Question: Our matches are always match play with plenty of parents spectating. Can a spectator intervene if a Rule is about to be broken; for instance if a drop is being taken incorrectly?

Answer: Spectators may certainly step in to prevent a Rule being broken. Information on the Rules is not advice. I encourage players in stroke play competitions to stop a fellow competitor breaking a Rule, but they have to remember that they can only state what the options are; they may not suggest which option is best in the circumstances prevailing.
Finally, I was asked about a situation where a player who had asked for the flagstick to be removed chipped his ball directly into the hole where it hit the bottom and bounced straight out again. The player argued that the ball was holed because it had touched the base of the cup and there was no Rule or Decision to contradict this. I was able to confirm that the ball was not holed because it did not come to rest below the level of the lip of the hole, as required by the Definition of 'Holed'. Often it is unnecessary to confirm an unusual occurrence with a Decision because the Rule or Definition is sufficiently clear.

Good golfing,

If you have found some of the questions above interesting and perhaps have learned something new, then I think that you will enjoy my book, ’999 Questions on the Rules of Golf’’. Click here for my special offer.


Spence Family NZ said...


I was looking at the relief that charl schwartzel got at the memorial recently from sprinkler heads (immovable obstructions?)

Here it is on Youtube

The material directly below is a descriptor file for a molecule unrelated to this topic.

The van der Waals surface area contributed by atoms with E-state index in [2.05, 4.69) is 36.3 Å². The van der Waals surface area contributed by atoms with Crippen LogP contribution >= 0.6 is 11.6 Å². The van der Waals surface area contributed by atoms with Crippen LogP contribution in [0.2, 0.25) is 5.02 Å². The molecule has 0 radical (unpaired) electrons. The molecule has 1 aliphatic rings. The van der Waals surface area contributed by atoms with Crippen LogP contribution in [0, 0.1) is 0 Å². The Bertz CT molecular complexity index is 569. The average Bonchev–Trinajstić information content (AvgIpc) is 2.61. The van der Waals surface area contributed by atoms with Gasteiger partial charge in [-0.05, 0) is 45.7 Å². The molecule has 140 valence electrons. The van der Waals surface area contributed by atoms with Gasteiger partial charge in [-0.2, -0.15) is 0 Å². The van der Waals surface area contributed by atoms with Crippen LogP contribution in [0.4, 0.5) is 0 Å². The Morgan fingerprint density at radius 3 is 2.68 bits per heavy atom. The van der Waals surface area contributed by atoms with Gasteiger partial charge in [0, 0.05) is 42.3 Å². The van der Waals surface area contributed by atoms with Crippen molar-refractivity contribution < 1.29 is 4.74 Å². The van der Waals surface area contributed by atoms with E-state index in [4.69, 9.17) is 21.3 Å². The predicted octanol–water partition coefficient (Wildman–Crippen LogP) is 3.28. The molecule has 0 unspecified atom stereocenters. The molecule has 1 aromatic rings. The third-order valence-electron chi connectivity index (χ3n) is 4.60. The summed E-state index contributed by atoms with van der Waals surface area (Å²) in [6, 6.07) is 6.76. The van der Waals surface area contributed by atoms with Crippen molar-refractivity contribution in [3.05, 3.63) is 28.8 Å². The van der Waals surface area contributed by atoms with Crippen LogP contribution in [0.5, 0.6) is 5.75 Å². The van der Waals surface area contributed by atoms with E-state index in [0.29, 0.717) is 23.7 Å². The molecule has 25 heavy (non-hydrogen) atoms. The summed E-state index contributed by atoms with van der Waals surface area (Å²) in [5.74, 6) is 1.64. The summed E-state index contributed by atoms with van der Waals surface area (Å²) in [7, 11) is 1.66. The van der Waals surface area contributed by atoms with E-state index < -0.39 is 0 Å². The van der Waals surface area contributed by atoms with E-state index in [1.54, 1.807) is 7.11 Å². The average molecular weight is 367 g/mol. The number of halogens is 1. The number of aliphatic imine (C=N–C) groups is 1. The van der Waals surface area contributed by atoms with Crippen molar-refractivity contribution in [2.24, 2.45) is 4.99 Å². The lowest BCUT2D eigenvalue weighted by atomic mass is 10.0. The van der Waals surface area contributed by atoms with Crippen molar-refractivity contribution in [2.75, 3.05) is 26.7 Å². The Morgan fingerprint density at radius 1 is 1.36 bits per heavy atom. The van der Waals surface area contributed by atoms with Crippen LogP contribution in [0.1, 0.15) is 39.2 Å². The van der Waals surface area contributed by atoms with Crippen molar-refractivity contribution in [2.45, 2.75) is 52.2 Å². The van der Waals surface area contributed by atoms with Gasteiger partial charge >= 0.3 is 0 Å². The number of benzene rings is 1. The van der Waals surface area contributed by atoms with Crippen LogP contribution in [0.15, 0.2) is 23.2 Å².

It seemed to me that he just took a club length from the obstruction rather than from the nearest point of relief (NPR).

Is this a local rule at the memorial do you think?

Because was not the NPR on the hazard side of the obstructions for a right hander? It looked to me like there was room to drop the ball on the hazard side.

If he had done this he may not have obtained such a perfect lie on the fairway?

although the club length may have extended onto the fairway because you can go through the obstruction - but then he probably would still have been standing on the obstruction??

Do you have any thoughts on the matter?


John Spence

Barry Rhodes said...

What you do not see, because of the break in the video at 36 seconds, is Charles Schwartzel marking the nearest point of relief with a tee about two inches behind where his ball lay. In my opinion this was the correct point, though I may not have been as generous as the Rules official in ruling that the sprinkler was indeed interfering with his next stroke! He is then fully entitled to take relief within one club-head length of that point, even though it gives him the advantage of dropping on the fairway. An excellent example of using the Rules to your advantage.

Kudos to PGA Tour for putting-up the video for us all to learn from, but a bit embarrassing that CBS Sports used the wrong Rule in trying to explain the relief option available. It was obviously a Rule 24-2 Immovable Obstruction relief and not 25-1 Abnormal Ground Condition! I will probably use this incident for next week's blog.


Spence Family NZ said...

Thank you very much - I can see it now! It did seem a generous ruling at the time - and I could not work out either why they called it an abnormal ground condition

I thoroughly enjoy your blog and website etc and look forward to receiving the instalments


John Spence